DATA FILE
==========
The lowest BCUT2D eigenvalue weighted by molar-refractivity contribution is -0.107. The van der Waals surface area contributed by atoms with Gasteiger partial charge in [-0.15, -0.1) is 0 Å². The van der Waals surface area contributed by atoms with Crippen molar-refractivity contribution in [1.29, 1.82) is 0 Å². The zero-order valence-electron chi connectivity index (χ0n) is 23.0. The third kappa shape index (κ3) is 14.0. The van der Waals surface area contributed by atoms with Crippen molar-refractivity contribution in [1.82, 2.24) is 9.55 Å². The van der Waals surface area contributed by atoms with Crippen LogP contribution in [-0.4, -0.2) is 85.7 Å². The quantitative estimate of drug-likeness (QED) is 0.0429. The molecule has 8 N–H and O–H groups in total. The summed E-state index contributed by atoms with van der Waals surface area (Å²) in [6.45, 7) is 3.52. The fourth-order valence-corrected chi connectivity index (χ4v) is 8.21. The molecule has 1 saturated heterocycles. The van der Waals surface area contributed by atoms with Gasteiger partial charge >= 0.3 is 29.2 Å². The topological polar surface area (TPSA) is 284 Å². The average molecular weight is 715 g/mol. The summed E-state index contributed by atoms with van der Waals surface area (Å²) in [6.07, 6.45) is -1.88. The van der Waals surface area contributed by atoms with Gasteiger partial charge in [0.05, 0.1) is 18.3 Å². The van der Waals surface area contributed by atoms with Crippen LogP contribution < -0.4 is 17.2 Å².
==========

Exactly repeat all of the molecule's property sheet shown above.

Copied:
The lowest BCUT2D eigenvalue weighted by molar-refractivity contribution is -0.107. The van der Waals surface area contributed by atoms with Gasteiger partial charge in [-0.15, -0.1) is 0 Å². The van der Waals surface area contributed by atoms with Crippen molar-refractivity contribution in [1.29, 1.82) is 0 Å². The zero-order valence-electron chi connectivity index (χ0n) is 23.0. The third kappa shape index (κ3) is 14.0. The van der Waals surface area contributed by atoms with Crippen molar-refractivity contribution in [1.82, 2.24) is 9.55 Å². The van der Waals surface area contributed by atoms with Crippen LogP contribution in [-0.4, -0.2) is 85.7 Å². The quantitative estimate of drug-likeness (QED) is 0.0429. The molecule has 8 N–H and O–H groups in total. The summed E-state index contributed by atoms with van der Waals surface area (Å²) in [6.45, 7) is 3.52. The fourth-order valence-corrected chi connectivity index (χ4v) is 8.21. The molecule has 1 saturated heterocycles. The van der Waals surface area contributed by atoms with Gasteiger partial charge >= 0.3 is 29.2 Å². The topological polar surface area (TPSA) is 284 Å². The average molecular weight is 715 g/mol. The summed E-state index contributed by atoms with van der Waals surface area (Å²) in [6.07, 6.45) is -1.88. The van der Waals surface area contributed by atoms with Gasteiger partial charge in [0.05, 0.1) is 18.3 Å². The van der Waals surface area contributed by atoms with Crippen LogP contribution < -0.4 is 17.2 Å².